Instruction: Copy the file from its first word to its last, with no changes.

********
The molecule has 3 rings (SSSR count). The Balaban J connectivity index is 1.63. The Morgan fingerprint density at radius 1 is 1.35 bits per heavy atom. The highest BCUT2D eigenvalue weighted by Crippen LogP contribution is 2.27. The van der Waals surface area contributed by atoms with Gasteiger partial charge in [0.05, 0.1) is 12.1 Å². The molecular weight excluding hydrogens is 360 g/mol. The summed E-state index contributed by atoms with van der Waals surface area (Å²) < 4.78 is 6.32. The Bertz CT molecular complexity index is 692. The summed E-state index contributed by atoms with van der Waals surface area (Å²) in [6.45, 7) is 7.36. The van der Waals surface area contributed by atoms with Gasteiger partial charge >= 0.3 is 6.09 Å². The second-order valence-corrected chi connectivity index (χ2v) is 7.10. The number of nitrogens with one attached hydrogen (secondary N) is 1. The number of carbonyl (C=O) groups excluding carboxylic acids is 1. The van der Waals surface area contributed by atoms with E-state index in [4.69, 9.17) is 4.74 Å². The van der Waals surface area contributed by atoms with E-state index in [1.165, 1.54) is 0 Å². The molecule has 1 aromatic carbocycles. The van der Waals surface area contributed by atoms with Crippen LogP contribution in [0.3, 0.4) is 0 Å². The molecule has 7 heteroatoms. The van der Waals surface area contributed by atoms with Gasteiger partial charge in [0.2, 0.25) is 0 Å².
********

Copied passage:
The molecule has 3 rings (SSSR count). The Balaban J connectivity index is 1.63. The Morgan fingerprint density at radius 1 is 1.35 bits per heavy atom. The highest BCUT2D eigenvalue weighted by Crippen LogP contribution is 2.27. The van der Waals surface area contributed by atoms with Gasteiger partial charge in [0.05, 0.1) is 12.1 Å². The molecular weight excluding hydrogens is 360 g/mol. The summed E-state index contributed by atoms with van der Waals surface area (Å²) < 4.78 is 6.32. The Bertz CT molecular complexity index is 692. The summed E-state index contributed by atoms with van der Waals surface area (Å²) in [6.45, 7) is 7.36. The van der Waals surface area contributed by atoms with Gasteiger partial charge >= 0.3 is 6.09 Å². The second-order valence-corrected chi connectivity index (χ2v) is 7.10. The number of nitrogens with one attached hydrogen (secondary N) is 1. The number of carbonyl (C=O) groups excluding carboxylic acids is 1. The van der Waals surface area contributed by atoms with E-state index in [4.69, 9.17) is 4.74 Å². The van der Waals surface area contributed by atoms with E-state index in [1.165, 1.54) is 0 Å². The molecule has 1 aromatic carbocycles. The van der Waals surface area contributed by atoms with Crippen LogP contribution in [0.3, 0.4) is 0 Å². The molecule has 7 heteroatoms. The van der Waals surface area contributed by atoms with Gasteiger partial charge in [0.2, 0.25) is 0 Å².